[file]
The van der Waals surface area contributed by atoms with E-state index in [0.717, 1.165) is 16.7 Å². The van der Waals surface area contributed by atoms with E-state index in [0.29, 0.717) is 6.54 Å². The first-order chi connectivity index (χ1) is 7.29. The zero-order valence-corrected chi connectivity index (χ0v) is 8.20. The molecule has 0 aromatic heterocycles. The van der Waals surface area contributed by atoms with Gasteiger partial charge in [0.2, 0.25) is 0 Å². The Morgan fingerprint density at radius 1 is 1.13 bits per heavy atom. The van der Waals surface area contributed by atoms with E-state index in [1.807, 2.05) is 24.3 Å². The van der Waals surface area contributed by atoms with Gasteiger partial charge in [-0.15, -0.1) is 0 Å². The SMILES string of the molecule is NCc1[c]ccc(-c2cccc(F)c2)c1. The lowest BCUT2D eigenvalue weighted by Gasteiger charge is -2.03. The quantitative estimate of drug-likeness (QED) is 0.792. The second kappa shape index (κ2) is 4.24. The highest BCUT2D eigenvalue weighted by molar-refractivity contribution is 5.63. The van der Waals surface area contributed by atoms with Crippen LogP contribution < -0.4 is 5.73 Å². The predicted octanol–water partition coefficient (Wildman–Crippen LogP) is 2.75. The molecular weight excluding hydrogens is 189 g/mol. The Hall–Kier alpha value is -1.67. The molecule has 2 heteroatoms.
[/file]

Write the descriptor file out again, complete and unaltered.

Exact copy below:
The van der Waals surface area contributed by atoms with E-state index in [0.717, 1.165) is 16.7 Å². The van der Waals surface area contributed by atoms with E-state index in [0.29, 0.717) is 6.54 Å². The first-order chi connectivity index (χ1) is 7.29. The zero-order valence-corrected chi connectivity index (χ0v) is 8.20. The molecule has 0 aromatic heterocycles. The van der Waals surface area contributed by atoms with Gasteiger partial charge in [0.2, 0.25) is 0 Å². The Morgan fingerprint density at radius 1 is 1.13 bits per heavy atom. The van der Waals surface area contributed by atoms with E-state index in [1.807, 2.05) is 24.3 Å². The van der Waals surface area contributed by atoms with Gasteiger partial charge in [-0.15, -0.1) is 0 Å². The SMILES string of the molecule is NCc1[c]ccc(-c2cccc(F)c2)c1. The lowest BCUT2D eigenvalue weighted by Gasteiger charge is -2.03. The quantitative estimate of drug-likeness (QED) is 0.792. The second kappa shape index (κ2) is 4.24. The highest BCUT2D eigenvalue weighted by molar-refractivity contribution is 5.63. The van der Waals surface area contributed by atoms with Crippen LogP contribution < -0.4 is 5.73 Å². The predicted octanol–water partition coefficient (Wildman–Crippen LogP) is 2.75. The molecular weight excluding hydrogens is 189 g/mol. The Hall–Kier alpha value is -1.67. The molecule has 2 heteroatoms.